Dennis I agree with your timeline exactly. Even tho my newer laptop supports TPM I can't see the need to upgrade? to W11 anytime soon. I will at least wait for the first major service pack before I consider.

I'm impressed with all the comments on this

aki's picture

I don't think anyone sees the real benefit of "upgrading" to Windows 11 (I don't). Better security? Maybe. Worth going out and buying a whole new laptop to run it? Probably not. Microsoft also lied to us. They told us Windows 10 was the *last* version of Windows. It's just not a cost effective decision to make for little to no improvement to what I already have in Windows 10.'s picture

It seems to be change for the sake of needless change. The loss of the quick launch toolbar is a deal breaker for me.

glen's picture

It appears to me that W11 came along just so the techies at MS had something to do! In my opinion, unemployment would have been a better choice.

I'm waiting for the first upgrade to come along to correct all of the misplacements that occurred when W11 was released.

Kookie's picture

I have yet to adopt Windows 11 because my desktop PC is "on notch below" the minimum requirements set by Microsoft. I am not going to buy a new PC to accommodate their requirements!

nate04pa's picture

I don't see any compelling reason to upgrade. The OS is a means to an end. Most of us use a computer to perform tasks and, in my opinion, W11 doesn't change how they perform.

Perhaps when W10 reaches end of life I will need a new system and, by then, we may be using W12 or higher.

leedit's picture

Why did they hide the simplest of tasks and make them harder to use. To do the basic tasks goes to a second floating page, and they have three versions of the same tasks in the first floating page. This is change, not for the better but, to change to justify a new version of the OS.

While some things are faster, over, it's not that much faster. I used to be able to get to my ISP in under 1 second, once I removed the nVidia bloatware. Now it takes over 7 seconds no mater what I take out of memory. Who's check what? And why does it have to interfere with startups.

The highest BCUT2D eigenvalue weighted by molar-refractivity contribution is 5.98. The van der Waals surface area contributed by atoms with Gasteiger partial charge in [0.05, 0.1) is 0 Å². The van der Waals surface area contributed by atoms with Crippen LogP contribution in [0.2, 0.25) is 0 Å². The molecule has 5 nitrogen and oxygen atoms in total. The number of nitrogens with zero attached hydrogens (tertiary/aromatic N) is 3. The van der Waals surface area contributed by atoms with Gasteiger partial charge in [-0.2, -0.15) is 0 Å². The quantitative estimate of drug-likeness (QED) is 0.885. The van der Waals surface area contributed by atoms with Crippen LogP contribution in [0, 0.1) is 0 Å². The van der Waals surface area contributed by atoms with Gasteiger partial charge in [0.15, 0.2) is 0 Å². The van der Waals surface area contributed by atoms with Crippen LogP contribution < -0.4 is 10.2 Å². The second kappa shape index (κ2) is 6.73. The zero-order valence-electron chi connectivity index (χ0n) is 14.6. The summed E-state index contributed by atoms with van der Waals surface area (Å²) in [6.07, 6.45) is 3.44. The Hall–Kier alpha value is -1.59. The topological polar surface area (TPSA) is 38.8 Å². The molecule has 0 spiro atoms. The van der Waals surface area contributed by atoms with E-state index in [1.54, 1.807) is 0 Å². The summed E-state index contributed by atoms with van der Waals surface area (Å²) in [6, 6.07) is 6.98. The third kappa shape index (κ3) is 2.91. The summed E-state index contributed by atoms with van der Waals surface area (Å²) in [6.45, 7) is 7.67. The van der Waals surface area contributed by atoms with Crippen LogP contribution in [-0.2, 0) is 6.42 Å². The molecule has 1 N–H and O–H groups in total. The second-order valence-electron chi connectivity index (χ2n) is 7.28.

Just venting. Win 11 came with my new computer which itself was a revelation. No racks for drives just a massive solid state drive and multiple usb and other ports to attach drive towers and optical drives.

kevinb478's picture

I've heard a lot of things about windows 11 and I'm not planning on using it until I absolutely have to but I know that all the stores like walmart and best buy all the new computers have it installed but I built my own computer about 2 years ago and I'm not looking forward to having to buy a new motherboard just so that I have to have TPM 2.0 which is required or whatever it's called cause I'm not sure on how to turn it on or if I can on the motherboard that I have which is an H370 Aorus gaming 3 WIFI reversion 1.0 but according to the pc health check from Microsoft my system will run win11 for what I have except for turning on TPM 2.0 or whatever it is they call it

olds97_lss's picture

Since it won't work on any of the 4 PC's in our house (without doing something special to let it install), I won't be using it any time soon. Kind of stinks as I'd like to have it on at least one machine to play around with it, but I really don't feel like dealing with forcing it to install with my older CPU's/MB's. Buying a new PC just for w11 seems pointless to me.

craynr_15956's picture

I reinstalled Windows 10 due to the missing features in Windows 11 that were in previous versions, mainly the locked down taskbar.